My TIME.com column today:
Many critics have faulted Snow White and the Huntsman for, oddly enough, an absence of heart. This is a peculiar criticism for a movie that takes great pains to establish the emotional complexity of its characters. Charlize Theron’s Queen Ravenna is a bipolar mix of steely goddess and unhinged harpie. But she’s also a genuinely tortured soul – with a history of sexual and emotional abuse. When was the last time we saw an action movie villain whose eyes filled with tears each time she embarked on a murder spree? SWATH is a triumph of feminist storytelling, not because the female leads look invincible, but because they are fully dimensional.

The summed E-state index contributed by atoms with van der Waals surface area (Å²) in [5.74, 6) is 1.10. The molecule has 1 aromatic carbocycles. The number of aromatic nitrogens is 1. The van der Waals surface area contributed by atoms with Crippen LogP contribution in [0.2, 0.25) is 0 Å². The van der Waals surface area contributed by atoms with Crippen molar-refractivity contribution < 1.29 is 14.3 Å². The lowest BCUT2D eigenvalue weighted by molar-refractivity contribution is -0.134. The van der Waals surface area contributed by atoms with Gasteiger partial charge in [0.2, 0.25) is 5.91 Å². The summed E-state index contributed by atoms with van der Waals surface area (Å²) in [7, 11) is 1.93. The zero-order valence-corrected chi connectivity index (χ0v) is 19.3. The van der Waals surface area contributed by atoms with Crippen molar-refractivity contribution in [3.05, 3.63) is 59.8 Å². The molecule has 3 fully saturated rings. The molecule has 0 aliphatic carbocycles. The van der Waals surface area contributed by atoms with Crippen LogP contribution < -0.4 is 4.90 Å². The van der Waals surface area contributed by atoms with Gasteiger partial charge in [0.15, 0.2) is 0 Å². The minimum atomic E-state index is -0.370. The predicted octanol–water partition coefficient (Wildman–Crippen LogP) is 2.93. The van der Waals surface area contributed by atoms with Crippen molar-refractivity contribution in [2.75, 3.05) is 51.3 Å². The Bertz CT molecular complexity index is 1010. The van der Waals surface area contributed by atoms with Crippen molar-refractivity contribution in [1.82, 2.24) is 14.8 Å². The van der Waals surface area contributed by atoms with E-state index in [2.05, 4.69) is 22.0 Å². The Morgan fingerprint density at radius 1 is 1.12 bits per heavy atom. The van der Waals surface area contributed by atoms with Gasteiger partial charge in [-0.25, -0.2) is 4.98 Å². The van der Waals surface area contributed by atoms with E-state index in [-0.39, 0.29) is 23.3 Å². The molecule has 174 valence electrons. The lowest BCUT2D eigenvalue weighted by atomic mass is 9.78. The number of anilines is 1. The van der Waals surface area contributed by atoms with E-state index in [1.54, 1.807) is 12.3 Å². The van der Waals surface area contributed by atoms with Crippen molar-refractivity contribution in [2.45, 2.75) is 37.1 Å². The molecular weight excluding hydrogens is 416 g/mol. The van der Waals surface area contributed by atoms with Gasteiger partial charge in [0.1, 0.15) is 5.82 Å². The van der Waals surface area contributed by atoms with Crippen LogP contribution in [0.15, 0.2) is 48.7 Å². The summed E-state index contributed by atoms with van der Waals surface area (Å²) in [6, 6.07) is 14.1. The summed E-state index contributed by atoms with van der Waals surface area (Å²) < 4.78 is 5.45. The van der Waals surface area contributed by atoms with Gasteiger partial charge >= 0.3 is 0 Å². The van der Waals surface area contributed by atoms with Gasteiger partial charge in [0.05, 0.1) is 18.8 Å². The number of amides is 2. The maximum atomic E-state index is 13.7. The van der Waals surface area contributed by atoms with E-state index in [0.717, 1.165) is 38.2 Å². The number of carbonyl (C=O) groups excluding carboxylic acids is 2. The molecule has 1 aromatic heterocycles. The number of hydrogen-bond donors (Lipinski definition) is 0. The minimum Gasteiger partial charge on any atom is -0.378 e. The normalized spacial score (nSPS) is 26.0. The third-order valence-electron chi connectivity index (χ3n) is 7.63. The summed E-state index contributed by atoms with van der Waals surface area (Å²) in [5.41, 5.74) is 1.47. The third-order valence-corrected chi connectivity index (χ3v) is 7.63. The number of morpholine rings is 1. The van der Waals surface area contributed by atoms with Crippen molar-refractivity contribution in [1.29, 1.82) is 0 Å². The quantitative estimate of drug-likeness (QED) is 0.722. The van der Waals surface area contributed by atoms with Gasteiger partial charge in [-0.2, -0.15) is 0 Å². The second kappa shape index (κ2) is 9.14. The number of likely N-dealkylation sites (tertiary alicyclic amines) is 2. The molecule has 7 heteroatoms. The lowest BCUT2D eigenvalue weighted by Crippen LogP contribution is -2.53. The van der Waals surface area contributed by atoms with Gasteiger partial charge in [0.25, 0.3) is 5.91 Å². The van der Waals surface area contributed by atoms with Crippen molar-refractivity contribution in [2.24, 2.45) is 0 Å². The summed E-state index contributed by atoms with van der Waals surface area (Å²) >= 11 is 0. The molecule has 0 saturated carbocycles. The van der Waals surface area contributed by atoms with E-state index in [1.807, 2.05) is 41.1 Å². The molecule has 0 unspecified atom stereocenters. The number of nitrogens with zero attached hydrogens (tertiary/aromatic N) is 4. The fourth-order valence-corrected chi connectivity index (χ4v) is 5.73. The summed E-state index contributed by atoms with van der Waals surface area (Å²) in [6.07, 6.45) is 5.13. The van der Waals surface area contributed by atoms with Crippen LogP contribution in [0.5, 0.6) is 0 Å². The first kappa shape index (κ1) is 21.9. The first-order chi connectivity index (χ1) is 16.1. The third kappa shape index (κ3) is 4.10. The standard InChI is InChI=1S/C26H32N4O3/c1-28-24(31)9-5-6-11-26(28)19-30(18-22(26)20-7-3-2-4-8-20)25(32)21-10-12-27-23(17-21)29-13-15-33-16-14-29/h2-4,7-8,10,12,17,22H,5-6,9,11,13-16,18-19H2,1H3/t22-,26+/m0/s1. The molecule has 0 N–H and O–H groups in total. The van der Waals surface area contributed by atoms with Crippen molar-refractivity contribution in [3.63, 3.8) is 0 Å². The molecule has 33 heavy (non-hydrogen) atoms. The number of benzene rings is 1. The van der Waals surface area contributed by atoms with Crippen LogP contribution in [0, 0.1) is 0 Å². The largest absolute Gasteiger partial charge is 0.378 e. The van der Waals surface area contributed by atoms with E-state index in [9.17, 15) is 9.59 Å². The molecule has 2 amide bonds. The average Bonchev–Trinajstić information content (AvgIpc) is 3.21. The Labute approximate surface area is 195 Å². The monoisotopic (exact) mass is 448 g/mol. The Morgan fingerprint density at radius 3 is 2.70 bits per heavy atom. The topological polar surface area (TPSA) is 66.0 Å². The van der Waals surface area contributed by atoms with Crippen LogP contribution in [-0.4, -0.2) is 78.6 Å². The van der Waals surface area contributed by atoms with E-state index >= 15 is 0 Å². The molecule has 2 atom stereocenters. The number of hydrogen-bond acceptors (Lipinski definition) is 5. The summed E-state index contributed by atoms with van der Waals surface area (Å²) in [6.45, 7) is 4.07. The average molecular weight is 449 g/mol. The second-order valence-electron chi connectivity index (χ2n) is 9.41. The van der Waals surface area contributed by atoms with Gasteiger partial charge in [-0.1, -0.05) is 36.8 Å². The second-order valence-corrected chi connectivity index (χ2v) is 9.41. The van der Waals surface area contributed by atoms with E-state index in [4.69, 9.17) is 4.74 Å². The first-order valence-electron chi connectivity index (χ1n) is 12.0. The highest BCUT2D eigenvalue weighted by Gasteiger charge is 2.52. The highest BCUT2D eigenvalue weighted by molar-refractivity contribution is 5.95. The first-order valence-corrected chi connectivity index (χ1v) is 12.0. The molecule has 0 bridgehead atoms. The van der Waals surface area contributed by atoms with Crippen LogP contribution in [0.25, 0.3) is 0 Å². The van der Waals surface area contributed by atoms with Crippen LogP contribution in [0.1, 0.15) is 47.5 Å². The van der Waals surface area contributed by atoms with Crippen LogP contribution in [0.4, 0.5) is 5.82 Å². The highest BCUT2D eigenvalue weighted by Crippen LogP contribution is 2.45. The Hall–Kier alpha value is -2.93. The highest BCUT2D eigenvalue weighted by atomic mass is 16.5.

Other critics have suggested that all this feminist reimagining is eventually hijacked by an attempt to masculinize the story, literally dressing Snow White in a suit of armor. It’s true that things come to a predictable end, with a saber-rattling battle. But Director Rupert Sanders didn’t turn the two women leads into men: “That happens sometimes when films turn women into action heroes. But I made a decision not to have Kristen do anything that she wouldn’t realistically be able to do. The men follow her into battle because of the spirit within her…”
[Also: check out my earlier piece on Kristen Stewart, The Harsh Bigotry of Twilight Haters here.]